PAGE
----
Car & Drive Review: 2012 BMW 640i Coupe

6-series | November 6th, 2011 by 6
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Car and Driver goes behind the wheel of the 2012 BMW 640i Coupe. The 6 Series entry-level model in the United States is powered by …

Car and Driver goes behind the wheel of the 2012 BMW 640i Coupe. The 6 Series entry-level model in the United States is powered by a six-cylinder 3.0 liter N55 twin-scroll turbocharged engine which outputs 315 horsepower and 332 lb-ft of torque.

The engine is mated to the 8-speed ZF transmission. The xDrive setup is not available for the 640i Coupe. BMW claims a 0-to-60 mph time of 5.4 seconds, just half-a-second slower than the 400-horsepower 650i with its 450 lb-ft of torque

Let’s see an excerpt from their review.

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“And the 640i will be a very effective counter to the government’s move to ban horsepower and control fuel consumption. Thanks to the tall gear ratios at the top of its eight-speed automatic transmission, the 640 delivers an EPA-estimated 31 mpg on the highway. That gives this two-ton coupe the highest highway fuel economy of any BMW, aside from the 528i and Z4 sDrive28i, which use the firm’s new four-cylinder. Interestingly, 31 mpg is also 6 mpg better than that of the six-cylinder 740i. The 6’s city figure is 21, compared with 17 for the 7. Thank the 640’s two extra gear ratios—the 740i still has just six—and its newer, single-turbo engine.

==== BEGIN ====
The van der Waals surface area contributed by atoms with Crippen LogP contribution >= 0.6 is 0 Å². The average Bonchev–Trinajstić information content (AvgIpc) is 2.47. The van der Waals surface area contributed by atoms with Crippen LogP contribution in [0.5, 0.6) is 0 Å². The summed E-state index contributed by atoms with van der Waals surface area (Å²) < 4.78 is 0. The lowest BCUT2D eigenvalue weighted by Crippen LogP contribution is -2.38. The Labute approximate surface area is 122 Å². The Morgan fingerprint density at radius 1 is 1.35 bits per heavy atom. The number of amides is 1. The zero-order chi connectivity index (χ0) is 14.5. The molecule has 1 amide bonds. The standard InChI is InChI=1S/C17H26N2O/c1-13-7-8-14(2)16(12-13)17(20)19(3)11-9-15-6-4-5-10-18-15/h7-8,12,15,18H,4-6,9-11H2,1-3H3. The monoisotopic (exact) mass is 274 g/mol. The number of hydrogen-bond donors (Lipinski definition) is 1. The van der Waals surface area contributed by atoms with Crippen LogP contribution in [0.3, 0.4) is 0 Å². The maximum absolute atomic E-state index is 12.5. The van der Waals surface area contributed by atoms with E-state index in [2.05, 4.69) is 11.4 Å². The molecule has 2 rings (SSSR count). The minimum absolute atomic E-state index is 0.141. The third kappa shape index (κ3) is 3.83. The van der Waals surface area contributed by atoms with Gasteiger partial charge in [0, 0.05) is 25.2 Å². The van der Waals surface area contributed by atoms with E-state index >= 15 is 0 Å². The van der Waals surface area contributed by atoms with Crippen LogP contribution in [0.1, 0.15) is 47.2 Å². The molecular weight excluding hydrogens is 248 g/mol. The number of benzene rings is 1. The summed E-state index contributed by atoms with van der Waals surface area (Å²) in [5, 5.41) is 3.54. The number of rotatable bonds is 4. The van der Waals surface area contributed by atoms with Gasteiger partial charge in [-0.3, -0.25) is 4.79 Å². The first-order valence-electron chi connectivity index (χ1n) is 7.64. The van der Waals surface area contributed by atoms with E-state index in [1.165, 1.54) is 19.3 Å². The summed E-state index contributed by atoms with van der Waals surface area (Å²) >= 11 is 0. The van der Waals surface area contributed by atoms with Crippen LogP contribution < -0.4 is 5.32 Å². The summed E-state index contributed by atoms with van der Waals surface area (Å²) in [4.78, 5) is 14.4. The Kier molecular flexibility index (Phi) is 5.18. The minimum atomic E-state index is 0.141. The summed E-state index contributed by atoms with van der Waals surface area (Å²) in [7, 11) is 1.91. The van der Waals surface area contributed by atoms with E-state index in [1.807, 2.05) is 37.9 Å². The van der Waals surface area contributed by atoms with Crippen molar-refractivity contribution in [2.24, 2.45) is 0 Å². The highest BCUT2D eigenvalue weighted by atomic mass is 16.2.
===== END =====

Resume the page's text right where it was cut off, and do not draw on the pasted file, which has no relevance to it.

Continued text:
When we first drove the conceptually similar (if more abundantly turbocharged) 740i, we came away with the impression that it was all the 7-series anybody needs. We’d say the same of the 640i, except that nobody needs a 6-series. Nobody exactly needs a 7-series, either, but as a sedan, it’s vastly more practical than a car with two fewer doors and an appendix of a rear seat.

As a big coupe, the 6 is a machine for broadcasting its owner’s greatness. Or at least that’s what we’d use it for. If you’re a bigger person than we are, though, and just want to look good, drive around surrounded by BMW’s best interior yet, and do so for as little money as possible, there’s no reason not to do it in a 640i. Except maybe—okay, we’ll say it again—the steering.”

Full review at Car and Driver

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